There are a number of different phases that a transaction goes through before a user can consider it confirmed, starting with guaranteeing transaction ordering and ending with guaranteeing transaction execution. We start with the point at which the user submits the transaction to the sequencer (possibly forwarded through another node).
A) The sequencer has ordered and confirmed the transaction but has not yet posted it to the L1 chain in a batch. At this stage,the transaction can be considered final if the user is willing to trust the sequencer, but a malicious sequencer could violate this finality. In the future we plan on adding a layer of crypto-economic security via bonding and slashing to punish a sequencer who equivocates and violates this trust.
B) The sequencer has posted a batch containing the transaction on the L1 chain. At this point, the sequencer has no special power (assuming the batch isn’t reorged out of the L1 chain) and no longer needs to be trusted at all. For users who don't want to rely on trusting the sequencer, their transaction is now as confirmed as the L1 batch transaction which included it.
Once the ordering is guaranteed, the result of the transaction is fully guaranteed assuming that any one honest validator will force the protocol to execute correctly.
C) A validator creates an assertion that asserts the result of the user’s transaction; note that the validator has no power to censor/exclude your transaction (i.e., they are forced to include transactions that are next on the queue) and has no power to reorder. Other validators can also stake on that assertion. At that point if the user trusts at least any one of the validators (or is themself a validator), the transaction can be considered fully trusted.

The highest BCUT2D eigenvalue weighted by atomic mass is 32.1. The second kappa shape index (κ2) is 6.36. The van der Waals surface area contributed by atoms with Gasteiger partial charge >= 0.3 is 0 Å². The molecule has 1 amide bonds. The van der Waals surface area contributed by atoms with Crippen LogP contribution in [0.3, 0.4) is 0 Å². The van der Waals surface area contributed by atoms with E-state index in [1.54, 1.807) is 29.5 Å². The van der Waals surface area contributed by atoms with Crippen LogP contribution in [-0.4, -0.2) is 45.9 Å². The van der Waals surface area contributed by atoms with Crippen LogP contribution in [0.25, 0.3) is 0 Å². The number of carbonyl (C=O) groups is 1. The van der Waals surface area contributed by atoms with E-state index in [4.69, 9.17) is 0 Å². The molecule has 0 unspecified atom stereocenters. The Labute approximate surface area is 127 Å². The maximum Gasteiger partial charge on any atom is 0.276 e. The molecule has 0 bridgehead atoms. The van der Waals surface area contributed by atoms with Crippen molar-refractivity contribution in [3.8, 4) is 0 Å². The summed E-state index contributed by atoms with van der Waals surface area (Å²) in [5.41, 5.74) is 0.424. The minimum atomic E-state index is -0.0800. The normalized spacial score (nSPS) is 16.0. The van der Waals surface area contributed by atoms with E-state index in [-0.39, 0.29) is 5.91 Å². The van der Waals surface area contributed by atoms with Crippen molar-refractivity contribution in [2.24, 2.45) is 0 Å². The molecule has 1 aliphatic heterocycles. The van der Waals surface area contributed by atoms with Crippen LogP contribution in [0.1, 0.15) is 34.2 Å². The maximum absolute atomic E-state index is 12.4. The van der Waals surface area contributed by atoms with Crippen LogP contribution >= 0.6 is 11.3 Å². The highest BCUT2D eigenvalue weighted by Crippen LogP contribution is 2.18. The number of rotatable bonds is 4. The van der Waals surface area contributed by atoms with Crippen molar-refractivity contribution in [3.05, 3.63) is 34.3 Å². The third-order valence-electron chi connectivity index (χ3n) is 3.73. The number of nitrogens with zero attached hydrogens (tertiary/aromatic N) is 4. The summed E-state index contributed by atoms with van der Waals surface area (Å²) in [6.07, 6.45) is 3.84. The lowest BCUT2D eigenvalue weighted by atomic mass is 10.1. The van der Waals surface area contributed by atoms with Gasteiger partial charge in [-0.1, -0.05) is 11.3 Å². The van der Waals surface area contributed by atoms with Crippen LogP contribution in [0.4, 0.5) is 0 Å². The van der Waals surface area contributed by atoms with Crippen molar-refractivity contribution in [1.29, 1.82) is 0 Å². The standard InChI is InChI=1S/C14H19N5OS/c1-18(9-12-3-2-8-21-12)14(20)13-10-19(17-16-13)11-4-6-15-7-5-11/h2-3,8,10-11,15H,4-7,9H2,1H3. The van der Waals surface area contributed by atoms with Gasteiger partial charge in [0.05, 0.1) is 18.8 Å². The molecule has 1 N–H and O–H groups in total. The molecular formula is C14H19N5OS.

D) The 7 day challenge period ends and the assertion is confirmed. At this point the result of the transaction is fully locked in on the L1 chain.
Most users will only need to wait for confirmation by the sequencer when the outcome is guaranteed (assuming the sequencer doesn't violate its promise). Initially we’ll be running the sequencer, and over time we’ll shift over to a more decentralized sequencer with slashing so the risk here to users is low.
For users that want a higher level of security, they can wait until the sequencer posts a batch, which will typically happen every few minutes. The time between batches just needs to be enough to amortize the relatively low constant costs of posting a batch. It's likely that exchanges supporting direct withdrawals will want to wait for some number of L1 confirmations on a batch transaction before releasing funds, similarly to how they wait for a certain number of confirmations on L1 chains.
Additionally, users always have the option of avoiding reliance on the sequencer altogether by posting transactions directly on-chain themselves (i.e., skipping steps A and B above). In this scenario, their transaction will be queued up for validators to include in an assertion once the sequencer posts its next batch or a protocol enforced time-period elapses (set to 24 hours for mainnet beta), whichever comes first. Users should rarely, if ever, need to go this route to include their transaction, but the recourse to do so ensures that Arbitrum’s censorship resistance properties are ensured even if the sequencer goes offline.
After the transaction ordering is locked in, the result of your transaction is fully deterministic. Assuming there's a single honest validator protecting the correctness of the rollup, you can consider your transaction settled at this point. The only important remaining event to occur is waiting for the assertion to confirm which will allow for the finalization of any withdrawals that were processed in the assertion.